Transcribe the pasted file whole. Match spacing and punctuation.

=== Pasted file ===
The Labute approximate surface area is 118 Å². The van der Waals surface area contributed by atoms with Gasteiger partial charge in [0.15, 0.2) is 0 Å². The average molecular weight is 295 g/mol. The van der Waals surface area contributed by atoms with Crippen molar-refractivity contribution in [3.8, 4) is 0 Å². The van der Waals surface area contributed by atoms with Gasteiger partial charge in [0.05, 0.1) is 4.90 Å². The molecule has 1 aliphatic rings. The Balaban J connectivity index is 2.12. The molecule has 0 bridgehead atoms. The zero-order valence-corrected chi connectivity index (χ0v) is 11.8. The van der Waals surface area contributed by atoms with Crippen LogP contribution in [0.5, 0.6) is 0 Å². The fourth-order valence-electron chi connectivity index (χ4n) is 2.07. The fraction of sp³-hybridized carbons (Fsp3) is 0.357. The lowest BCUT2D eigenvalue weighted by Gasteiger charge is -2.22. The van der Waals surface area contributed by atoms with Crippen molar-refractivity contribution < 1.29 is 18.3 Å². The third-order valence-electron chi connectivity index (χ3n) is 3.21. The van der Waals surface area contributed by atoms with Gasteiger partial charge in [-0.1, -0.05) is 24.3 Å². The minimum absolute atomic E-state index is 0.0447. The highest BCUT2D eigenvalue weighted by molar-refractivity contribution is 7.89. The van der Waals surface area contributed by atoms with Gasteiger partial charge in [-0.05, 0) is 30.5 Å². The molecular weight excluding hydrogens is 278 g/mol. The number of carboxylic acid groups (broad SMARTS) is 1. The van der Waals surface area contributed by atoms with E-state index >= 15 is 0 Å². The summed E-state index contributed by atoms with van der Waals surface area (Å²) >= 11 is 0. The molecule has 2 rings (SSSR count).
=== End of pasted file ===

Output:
The Labute approximate surface area is 118 Å². The van der Waals surface area contributed by atoms with Gasteiger partial charge in [0.15, 0.2) is 0 Å². The average molecular weight is 295 g/mol. The van der Waals surface area contributed by atoms with Crippen molar-refractivity contribution in [3.8, 4) is 0 Å². The van der Waals surface area contributed by atoms with Gasteiger partial charge in [0.05, 0.1) is 4.90 Å². The molecule has 1 aliphatic rings. The Balaban J connectivity index is 2.12. The molecule has 0 bridgehead atoms. The zero-order valence-corrected chi connectivity index (χ0v) is 11.8. The van der Waals surface area contributed by atoms with Crippen LogP contribution in [0.5, 0.6) is 0 Å². The fourth-order valence-electron chi connectivity index (χ4n) is 2.07. The fraction of sp³-hybridized carbons (Fsp3) is 0.357. The lowest BCUT2D eigenvalue weighted by Gasteiger charge is -2.22. The van der Waals surface area contributed by atoms with Crippen molar-refractivity contribution < 1.29 is 18.3 Å². The third-order valence-electron chi connectivity index (χ3n) is 3.21. The van der Waals surface area contributed by atoms with Gasteiger partial charge in [-0.1, -0.05) is 24.3 Å². The minimum absolute atomic E-state index is 0.0447. The highest BCUT2D eigenvalue weighted by molar-refractivity contribution is 7.89. The van der Waals surface area contributed by atoms with Gasteiger partial charge in [-0.05, 0) is 30.5 Å². The molecular weight excluding hydrogens is 278 g/mol. The number of carboxylic acid groups (broad SMARTS) is 1. The van der Waals surface area contributed by atoms with E-state index >= 15 is 0 Å². The summed E-state index contributed by atoms with van der Waals surface area (Å²) >= 11 is 0. The molecule has 2 rings (SSSR count).